13 November 2019
Recently, I attended the Parliamentary and Scientific Committee meeting at Westminster – it was entitled “Climate Change – is there a Plan B?”
It was explained that during the warm periods over the last million or so years CO2 levels fell in the range 260-270 ppm. And during the periodic ice ages this level dropped to 180-200 ppm. Currently, we sit at 413 ppm – roughly the same as 3 million years ago, when the world was 10-12 °C warmer than today and the sea level was 8-10 m higher.
I heard that above 2 °C warming, known as the tipping point, that we seem to be now approaching, possibly within my lifetime, the resulting instability will make predicting difficult, and unexpected dramatic changes may occur, such as instability in the polar vortex or in the Gulf Stream.
Some of Britain’s senior climate scientific leaders, including UCL’s Chris Rapley, and the former UK Government Chief Scientific Adviser Sir David King, discussed plans to dramatically reduce CO2 emissions to below 350 ppm by such moves as refreezing the Arctic and the Antarctic, and creating new CO2 sinks on a global scale, for example, by seeding whole oceans with iron oxide to create global-scale algal blooms. And to dramatically lower global temperatures by creating the equivalent of an atmospheric nuclear winter – the equivalent of a massive volcanic eruption or meteor strike.
My goodness! I was not prepared to hear such radical propositions presented by such senior scientists to our mainstream civic leaders – and in parallel – just as I did not expect to consider stockpiling goods in the light of Brexit, which I have now also been forced to consider. The ground is indeed moving.
It was not even 10 years ago that the basis of climate change, and its reality, were both disputed. Now, the facts would appear to be widely accepted across society’s leaders, and very radical global-scale solutions are being considered.
Walking home later that week from an event in London, I came across a sea of tents in Trafalgar Square, as the members of Extinction Rebellion made their own case for addressing the Climate Emergency.
On reflection, it struck me that members of the Houses of Parliament see eye to eye with members of Extinction Rebellion – even if their methods for effecting change differ.
So, I would like to applaud you all in coming together today – if Extinction Rebellion and the UK parliament can separately come to the same view, then nothing short of perfect unison should be our ambition here today.
Clearly, it is by working together – pulling in the same direction, that we shall be effective, and we all have a part to play and the scales on which we play our parts vary widely: from individual acts of consumption; to creating and influencing policies for global carbon trading.
Ultimately, we need to help people mobilise – and we need to sway the general public on the scale of change needed so as to empower politicians to act nationally and globally on our behalves. Our politicians, at least some, are swayed, but they do not see that commitment in the eyes of the people they represent.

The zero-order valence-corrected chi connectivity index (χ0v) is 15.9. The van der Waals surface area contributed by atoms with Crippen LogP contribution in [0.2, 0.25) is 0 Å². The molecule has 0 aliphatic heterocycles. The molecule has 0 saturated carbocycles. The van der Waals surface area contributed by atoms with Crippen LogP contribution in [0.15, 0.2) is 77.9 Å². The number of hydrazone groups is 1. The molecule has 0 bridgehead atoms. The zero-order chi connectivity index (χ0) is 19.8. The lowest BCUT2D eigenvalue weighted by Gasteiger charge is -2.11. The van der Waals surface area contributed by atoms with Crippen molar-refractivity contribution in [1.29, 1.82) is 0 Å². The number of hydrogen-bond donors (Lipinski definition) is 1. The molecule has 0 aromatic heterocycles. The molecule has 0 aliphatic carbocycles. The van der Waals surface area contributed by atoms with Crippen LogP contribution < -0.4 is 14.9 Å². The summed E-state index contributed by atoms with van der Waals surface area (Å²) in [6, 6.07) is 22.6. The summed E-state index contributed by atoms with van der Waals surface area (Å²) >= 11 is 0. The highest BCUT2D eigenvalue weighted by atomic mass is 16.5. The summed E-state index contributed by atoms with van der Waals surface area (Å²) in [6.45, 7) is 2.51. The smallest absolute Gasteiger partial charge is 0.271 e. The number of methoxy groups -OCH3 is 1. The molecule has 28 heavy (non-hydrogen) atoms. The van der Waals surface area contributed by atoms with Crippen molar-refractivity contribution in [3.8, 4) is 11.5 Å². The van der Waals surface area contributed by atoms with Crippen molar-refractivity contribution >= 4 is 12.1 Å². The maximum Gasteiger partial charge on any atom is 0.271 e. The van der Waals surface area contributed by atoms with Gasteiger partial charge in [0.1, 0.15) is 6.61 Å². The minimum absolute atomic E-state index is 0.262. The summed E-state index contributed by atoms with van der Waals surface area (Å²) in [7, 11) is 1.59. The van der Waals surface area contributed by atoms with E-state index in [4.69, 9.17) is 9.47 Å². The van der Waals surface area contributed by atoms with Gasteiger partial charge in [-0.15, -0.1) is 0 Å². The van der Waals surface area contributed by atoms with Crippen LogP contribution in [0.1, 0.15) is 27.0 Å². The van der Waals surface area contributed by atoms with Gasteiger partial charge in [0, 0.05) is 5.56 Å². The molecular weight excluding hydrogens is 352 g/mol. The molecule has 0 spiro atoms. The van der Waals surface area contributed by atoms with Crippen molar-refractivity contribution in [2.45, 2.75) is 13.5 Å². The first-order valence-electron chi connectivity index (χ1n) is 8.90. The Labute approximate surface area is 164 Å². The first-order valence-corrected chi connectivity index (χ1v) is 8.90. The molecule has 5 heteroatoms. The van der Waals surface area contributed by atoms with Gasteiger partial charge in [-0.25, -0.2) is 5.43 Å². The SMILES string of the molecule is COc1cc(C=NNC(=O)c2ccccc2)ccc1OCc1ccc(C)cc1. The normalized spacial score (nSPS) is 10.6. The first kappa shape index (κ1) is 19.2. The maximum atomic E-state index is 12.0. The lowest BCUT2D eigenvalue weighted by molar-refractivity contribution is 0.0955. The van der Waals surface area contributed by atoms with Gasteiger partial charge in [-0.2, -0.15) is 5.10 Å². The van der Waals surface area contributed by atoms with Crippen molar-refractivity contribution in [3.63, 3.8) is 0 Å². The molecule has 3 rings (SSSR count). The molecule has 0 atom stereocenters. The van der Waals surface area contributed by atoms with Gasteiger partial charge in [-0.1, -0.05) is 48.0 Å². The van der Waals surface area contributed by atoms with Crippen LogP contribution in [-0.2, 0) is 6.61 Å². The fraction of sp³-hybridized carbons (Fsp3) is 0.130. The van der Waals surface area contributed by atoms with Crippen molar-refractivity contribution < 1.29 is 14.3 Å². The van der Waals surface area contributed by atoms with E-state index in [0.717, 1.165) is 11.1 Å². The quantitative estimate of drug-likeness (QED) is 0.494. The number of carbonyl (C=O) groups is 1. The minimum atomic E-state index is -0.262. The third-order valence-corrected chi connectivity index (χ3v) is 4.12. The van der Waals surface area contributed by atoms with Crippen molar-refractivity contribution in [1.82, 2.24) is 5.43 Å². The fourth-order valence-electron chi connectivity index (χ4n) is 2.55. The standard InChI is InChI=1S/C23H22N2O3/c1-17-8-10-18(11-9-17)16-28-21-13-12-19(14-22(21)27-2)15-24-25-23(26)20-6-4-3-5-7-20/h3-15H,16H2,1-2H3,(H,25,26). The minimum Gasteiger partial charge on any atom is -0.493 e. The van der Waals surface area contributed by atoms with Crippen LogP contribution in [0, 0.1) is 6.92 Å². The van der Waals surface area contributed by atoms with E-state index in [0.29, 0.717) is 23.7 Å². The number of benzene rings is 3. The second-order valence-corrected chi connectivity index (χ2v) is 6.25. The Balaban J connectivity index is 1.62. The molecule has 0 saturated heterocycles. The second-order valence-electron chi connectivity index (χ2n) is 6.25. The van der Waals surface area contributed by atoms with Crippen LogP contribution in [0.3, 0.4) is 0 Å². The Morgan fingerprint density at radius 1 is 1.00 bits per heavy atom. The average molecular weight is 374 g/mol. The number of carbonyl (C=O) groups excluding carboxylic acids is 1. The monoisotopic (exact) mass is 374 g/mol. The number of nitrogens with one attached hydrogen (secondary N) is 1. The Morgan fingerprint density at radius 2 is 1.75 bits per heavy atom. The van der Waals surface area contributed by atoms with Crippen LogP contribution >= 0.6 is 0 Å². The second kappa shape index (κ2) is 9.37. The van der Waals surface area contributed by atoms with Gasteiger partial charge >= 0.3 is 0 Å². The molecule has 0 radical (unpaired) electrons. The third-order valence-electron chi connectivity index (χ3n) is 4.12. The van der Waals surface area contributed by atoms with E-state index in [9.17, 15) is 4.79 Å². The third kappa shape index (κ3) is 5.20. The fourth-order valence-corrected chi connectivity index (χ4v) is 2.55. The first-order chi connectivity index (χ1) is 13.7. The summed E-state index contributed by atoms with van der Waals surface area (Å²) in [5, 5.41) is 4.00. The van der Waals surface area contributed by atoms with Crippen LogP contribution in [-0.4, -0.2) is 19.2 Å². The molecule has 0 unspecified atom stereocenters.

How do we change that?
That very good question might be one that the University of Surrey, working with you, its collaborators and communities, is able to tackle.
We might be able to address the tricky policy question of how to educate the public so that politicians are responding to voter demand rather than sticking their necks out to lead voters.
Or we might provide the public with a Climate Change ready reckoner – a simple way of evaluating what is important – what to do. Stop flying. Recycle plastic bags. Don’t take such long showers. Buy local. As a member of the public, what is the most important thing I can do? How do I prioritise?
A lot is happening in this space at Surrey – our Centre for Environmental Sustainability and Centre for the Understanding of Sustainable Prosperity sit at the heart of the Sustainability Research Theme championed by Professor Richard Murphy. And much surrounding the Urban Living Research Theme, now led by Dr Chris Jones, relates to climate change and sustainability.
In this year’s inaugural Times Higher Education University Impact Rankings, assessing performance against a range of UN Sustainable Development Goals (SDGs), Surrey ranked 44th in the category assessing contributions to research and engagement with policymakers and other partners (SDG 17 – Partnership for the Goals). And ranked 9th in the Good Health and Wellbeing category (SDG3), in particular, recognising the contribution of our graduates to the health professions. Overall, we ranked 100th in the world – a platform to build on!
Our Executive Sustainability Steering Group meets regularly to consider institution-wide approaches to sustainability in research, in the curriculum, in procurement, and to address broader questions such as how the University should approach the Climate Emergency and Net Zero Carbon Targets.
And of course, we are responding to the national agenda, in particular, the Industrial Strategy, with its four pillars of artificial intelligence and data, aging society, clean growth, and future of mobility.
Much research we do under these headings impacts the sustainability agenda, from sustainable tourism, to earth-observations of the impact of human activity, made in future from a clean, debris-free space, made possible by Surrey Space Centre.
But together, we could do so much more.
I welcome you to this afternoon’s event: Clean, healthy and sustainable Surrey – CheSS, and I invite you to enter into the spirit of open discourse and collaboration, after all, what university scholarship is all about, and scholarship with a noble purpose indeed – to ensure the sustainability of our species, our values and our way of living.